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Monday, June 18, 2012

Long-lasting alterations in membrane properties, K+ currents, and glutamatergic synaptic currents of nucleus accumbens medium spiny neurons in a rat m

Chronic alcohol exposure causes marked changes in reinforcement mechanisms and motivational state that are thought to contribute to the development of cravings and relapse during protracted withdrawal. The nucleus accumbens (NAcc) is a key structure of the mesolimbic dopaminergic reward system. Although the NAcc plays an important role in mediating alcohol-seeking behaviors, little is known about the molecular mechanisms underlying alcohol-induced neuroadaptive changes in NAcc function.

The aim of this study was to investigate the effects of chronic intermittent ethanol (CIE) treatment, a rat model of alcohol withdrawal and dependence, on intrinsic electrical membrane properties and glutamatergic synaptic transmission of medium spiny neurons (MSNs) in the NAcc core during protracted withdrawal.

We show that CIE treatment followed by prolonged withdrawal increased the inward rectification of MSNs observed at hyperpolarized potentials. In addition, MSNs from CIE-treated animals displayed a lower input resistance, faster action potentials (APs), and larger fast afterhyperpolarizations (fAHPs) than MSNs from vehicle-treated animals, all suggestive of increases in K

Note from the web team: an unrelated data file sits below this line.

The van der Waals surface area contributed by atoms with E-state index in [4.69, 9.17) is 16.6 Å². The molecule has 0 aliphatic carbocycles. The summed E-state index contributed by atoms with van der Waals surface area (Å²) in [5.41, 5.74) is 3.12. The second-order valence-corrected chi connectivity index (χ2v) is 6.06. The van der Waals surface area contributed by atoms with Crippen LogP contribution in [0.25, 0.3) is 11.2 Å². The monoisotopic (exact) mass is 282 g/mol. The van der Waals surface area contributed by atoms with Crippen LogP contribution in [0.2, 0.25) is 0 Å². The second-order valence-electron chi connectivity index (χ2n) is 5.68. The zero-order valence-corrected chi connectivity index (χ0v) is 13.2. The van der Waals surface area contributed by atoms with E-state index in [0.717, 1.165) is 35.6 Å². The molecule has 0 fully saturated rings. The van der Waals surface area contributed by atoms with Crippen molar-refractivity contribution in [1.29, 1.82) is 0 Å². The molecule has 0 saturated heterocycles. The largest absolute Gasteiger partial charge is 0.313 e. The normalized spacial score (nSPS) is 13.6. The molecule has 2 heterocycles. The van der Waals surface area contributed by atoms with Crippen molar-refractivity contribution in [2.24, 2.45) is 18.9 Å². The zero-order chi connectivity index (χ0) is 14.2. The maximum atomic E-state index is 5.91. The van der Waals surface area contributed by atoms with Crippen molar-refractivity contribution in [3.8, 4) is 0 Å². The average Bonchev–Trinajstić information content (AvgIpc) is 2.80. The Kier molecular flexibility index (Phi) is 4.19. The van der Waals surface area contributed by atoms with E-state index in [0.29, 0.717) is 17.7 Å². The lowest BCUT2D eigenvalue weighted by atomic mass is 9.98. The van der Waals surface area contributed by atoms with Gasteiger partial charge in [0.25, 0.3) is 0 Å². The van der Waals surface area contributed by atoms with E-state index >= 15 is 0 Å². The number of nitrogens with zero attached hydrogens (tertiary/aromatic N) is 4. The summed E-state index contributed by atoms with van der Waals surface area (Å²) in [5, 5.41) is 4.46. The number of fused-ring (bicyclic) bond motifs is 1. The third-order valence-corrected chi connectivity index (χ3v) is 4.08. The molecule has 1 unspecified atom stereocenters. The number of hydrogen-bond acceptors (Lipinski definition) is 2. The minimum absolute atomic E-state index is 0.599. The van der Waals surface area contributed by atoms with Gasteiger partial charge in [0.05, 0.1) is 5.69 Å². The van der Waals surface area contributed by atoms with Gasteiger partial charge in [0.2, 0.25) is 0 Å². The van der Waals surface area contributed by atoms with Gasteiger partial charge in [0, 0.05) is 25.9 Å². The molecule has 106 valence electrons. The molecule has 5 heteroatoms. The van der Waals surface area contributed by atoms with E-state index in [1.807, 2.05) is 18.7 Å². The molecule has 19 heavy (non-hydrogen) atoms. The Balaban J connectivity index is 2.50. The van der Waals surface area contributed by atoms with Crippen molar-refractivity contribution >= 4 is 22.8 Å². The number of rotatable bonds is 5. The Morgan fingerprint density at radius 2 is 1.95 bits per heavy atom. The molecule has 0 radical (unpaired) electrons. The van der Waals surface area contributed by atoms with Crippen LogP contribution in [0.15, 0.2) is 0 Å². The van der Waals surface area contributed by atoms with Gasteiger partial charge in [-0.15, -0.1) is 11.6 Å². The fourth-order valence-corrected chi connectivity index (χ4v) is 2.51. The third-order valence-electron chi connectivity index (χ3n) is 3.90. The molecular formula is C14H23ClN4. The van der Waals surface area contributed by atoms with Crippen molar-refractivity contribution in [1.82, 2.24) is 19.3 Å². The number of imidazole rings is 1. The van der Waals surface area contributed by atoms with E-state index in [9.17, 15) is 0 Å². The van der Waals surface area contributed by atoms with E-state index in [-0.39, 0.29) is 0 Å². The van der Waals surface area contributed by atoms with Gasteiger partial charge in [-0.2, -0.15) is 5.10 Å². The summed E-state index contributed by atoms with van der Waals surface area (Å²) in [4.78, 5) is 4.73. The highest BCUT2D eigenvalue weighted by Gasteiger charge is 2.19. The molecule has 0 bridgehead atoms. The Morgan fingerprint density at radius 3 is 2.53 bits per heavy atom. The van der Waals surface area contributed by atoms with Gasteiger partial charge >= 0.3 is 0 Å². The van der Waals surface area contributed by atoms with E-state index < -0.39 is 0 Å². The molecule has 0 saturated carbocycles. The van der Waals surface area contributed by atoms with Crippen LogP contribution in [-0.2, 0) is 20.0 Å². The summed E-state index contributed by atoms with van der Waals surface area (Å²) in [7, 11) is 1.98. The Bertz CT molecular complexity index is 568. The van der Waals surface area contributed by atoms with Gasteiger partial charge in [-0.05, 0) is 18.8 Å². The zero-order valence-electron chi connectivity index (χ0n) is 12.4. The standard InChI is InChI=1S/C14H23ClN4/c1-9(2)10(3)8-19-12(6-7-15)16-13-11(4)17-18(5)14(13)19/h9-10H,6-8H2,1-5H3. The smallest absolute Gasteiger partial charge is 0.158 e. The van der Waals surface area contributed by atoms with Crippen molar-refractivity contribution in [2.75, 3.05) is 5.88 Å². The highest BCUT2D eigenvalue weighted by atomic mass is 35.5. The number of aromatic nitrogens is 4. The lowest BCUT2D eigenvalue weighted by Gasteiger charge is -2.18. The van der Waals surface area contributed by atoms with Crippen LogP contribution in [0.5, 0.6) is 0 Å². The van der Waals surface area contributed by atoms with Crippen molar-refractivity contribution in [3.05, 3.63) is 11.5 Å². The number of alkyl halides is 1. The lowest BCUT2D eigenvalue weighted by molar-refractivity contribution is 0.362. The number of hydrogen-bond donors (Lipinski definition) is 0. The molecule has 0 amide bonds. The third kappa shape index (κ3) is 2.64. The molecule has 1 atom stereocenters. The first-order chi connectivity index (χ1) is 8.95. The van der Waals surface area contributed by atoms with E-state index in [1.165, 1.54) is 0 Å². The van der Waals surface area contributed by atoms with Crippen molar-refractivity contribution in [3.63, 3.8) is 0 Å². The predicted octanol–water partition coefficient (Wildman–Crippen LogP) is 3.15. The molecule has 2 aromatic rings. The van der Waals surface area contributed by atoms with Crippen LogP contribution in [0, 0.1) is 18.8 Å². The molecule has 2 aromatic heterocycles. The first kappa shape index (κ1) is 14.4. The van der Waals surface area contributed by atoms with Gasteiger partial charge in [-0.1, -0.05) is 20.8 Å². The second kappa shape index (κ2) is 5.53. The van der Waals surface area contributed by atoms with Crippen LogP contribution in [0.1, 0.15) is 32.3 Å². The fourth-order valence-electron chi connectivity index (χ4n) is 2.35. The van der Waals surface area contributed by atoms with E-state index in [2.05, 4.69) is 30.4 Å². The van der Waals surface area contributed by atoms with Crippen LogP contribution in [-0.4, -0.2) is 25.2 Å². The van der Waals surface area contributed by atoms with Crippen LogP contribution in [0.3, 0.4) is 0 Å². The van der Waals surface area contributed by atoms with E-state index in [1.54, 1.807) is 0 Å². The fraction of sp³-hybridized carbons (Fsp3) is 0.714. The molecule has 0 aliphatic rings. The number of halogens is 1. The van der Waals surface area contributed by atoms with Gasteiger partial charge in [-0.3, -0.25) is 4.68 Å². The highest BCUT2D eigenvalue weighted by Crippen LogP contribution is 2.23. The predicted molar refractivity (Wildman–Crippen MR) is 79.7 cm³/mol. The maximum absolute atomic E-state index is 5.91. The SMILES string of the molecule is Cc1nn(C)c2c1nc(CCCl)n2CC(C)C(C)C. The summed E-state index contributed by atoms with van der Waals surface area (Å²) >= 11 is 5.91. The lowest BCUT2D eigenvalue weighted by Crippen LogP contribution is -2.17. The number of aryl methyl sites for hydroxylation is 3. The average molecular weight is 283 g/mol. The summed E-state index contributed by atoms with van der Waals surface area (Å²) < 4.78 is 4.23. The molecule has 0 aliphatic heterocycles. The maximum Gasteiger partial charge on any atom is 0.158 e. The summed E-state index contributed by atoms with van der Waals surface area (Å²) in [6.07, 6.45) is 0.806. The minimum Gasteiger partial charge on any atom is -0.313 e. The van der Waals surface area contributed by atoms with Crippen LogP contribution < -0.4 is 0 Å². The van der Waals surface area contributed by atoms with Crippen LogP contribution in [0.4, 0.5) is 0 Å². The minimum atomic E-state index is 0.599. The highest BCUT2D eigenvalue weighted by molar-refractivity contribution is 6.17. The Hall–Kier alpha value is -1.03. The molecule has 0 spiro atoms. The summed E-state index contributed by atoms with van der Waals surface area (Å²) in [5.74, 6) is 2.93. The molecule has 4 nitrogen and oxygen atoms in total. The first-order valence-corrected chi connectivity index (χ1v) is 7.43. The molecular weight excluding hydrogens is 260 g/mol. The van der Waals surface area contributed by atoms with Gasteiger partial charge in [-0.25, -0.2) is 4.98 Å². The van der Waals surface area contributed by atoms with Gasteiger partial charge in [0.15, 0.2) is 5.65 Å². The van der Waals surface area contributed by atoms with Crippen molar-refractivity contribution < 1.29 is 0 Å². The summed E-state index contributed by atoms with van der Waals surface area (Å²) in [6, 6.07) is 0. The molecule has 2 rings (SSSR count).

+-channel conductances.

Significant increases in the Cs
+-sensitive inwardly rectifying K+-current accounted for the increased input resistance, while increases in the A-type K+-current accounted for the faster APs and increased fAHPs in MSNs from CIE rats.

We also show that the amplitude and the conductance of α-amino-3-hydroxy-5-methyl-4-isoxazolepropionic acid receptor (AMPAR)-mediated mEPSCs were enhanced in CIE-treated animals due to an increase in a small fraction of functional postsynaptic GluA2-lacking AMPARs.

These long-lasting modifications of excitability and excitatory synaptic receptor function of MSNs in the NAcc core could play a critical role in the neuroadaptive changes underlying alcohol withdrawal and dependence.

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